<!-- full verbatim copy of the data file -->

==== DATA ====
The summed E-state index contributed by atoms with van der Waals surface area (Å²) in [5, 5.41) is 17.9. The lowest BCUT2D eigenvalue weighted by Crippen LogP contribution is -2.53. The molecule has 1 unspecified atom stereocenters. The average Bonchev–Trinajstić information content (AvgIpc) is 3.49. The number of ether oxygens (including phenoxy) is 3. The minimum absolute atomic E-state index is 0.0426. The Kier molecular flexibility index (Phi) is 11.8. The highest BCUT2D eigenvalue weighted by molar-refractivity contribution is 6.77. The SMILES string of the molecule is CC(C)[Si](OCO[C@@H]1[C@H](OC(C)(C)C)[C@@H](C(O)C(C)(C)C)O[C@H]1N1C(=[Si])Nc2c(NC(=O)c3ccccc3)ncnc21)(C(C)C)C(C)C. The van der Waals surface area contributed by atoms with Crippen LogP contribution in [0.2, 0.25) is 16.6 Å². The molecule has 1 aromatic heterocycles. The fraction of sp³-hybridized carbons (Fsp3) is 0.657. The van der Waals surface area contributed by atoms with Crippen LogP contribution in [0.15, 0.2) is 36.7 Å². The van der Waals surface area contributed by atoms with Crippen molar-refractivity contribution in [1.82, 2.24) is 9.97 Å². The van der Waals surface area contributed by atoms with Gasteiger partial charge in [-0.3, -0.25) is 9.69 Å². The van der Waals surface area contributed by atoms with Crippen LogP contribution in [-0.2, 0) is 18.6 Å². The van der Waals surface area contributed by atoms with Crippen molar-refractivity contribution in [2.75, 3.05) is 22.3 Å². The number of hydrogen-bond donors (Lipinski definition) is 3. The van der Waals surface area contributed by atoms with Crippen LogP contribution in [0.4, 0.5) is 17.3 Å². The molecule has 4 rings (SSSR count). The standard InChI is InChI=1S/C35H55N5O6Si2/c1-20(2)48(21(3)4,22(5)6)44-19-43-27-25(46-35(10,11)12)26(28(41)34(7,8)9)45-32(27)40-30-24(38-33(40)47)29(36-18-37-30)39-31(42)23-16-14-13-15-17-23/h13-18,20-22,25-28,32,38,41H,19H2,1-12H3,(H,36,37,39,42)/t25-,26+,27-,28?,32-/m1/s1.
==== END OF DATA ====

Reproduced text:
The summed E-state index contributed by atoms with van der Waals surface area (Å²) in [5, 5.41) is 17.9. The lowest BCUT2D eigenvalue weighted by Crippen LogP contribution is -2.53. The molecule has 1 unspecified atom stereocenters. The average Bonchev–Trinajstić information content (AvgIpc) is 3.49. The number of ether oxygens (including phenoxy) is 3. The minimum absolute atomic E-state index is 0.0426. The Kier molecular flexibility index (Phi) is 11.8. The highest BCUT2D eigenvalue weighted by molar-refractivity contribution is 6.77. The SMILES string of the molecule is CC(C)[Si](OCO[C@@H]1[C@H](OC(C)(C)C)[C@@H](C(O)C(C)(C)C)O[C@H]1N1C(=[Si])Nc2c(NC(=O)c3ccccc3)ncnc21)(C(C)C)C(C)C. The van der Waals surface area contributed by atoms with Crippen LogP contribution in [0.2, 0.25) is 16.6 Å². The molecule has 1 aromatic heterocycles. The fraction of sp³-hybridized carbons (Fsp3) is 0.657. The van der Waals surface area contributed by atoms with Crippen LogP contribution in [0.15, 0.2) is 36.7 Å². The van der Waals surface area contributed by atoms with Crippen molar-refractivity contribution in [1.82, 2.24) is 9.97 Å². The van der Waals surface area contributed by atoms with Gasteiger partial charge in [-0.3, -0.25) is 9.69 Å². The van der Waals surface area contributed by atoms with Crippen LogP contribution in [-0.2, 0) is 18.6 Å². The van der Waals surface area contributed by atoms with Crippen molar-refractivity contribution in [2.75, 3.05) is 22.3 Å². The number of hydrogen-bond donors (Lipinski definition) is 3. The van der Waals surface area contributed by atoms with Crippen LogP contribution in [0.4, 0.5) is 17.3 Å². The molecule has 4 rings (SSSR count). The standard InChI is InChI=1S/C35H55N5O6Si2/c1-20(2)48(21(3)4,22(5)6)44-19-43-27-25(46-35(10,11)12)26(28(41)34(7,8)9)45-32(27)40-30-24(38-33(40)47)29(36-18-37-30)39-31(42)23-16-14-13-15-17-23/h13-18,20-22,25-28,32,38,41H,19H2,1-12H3,(H,36,37,39,42)/t25-,26+,27-,28?,32-/m1/s1.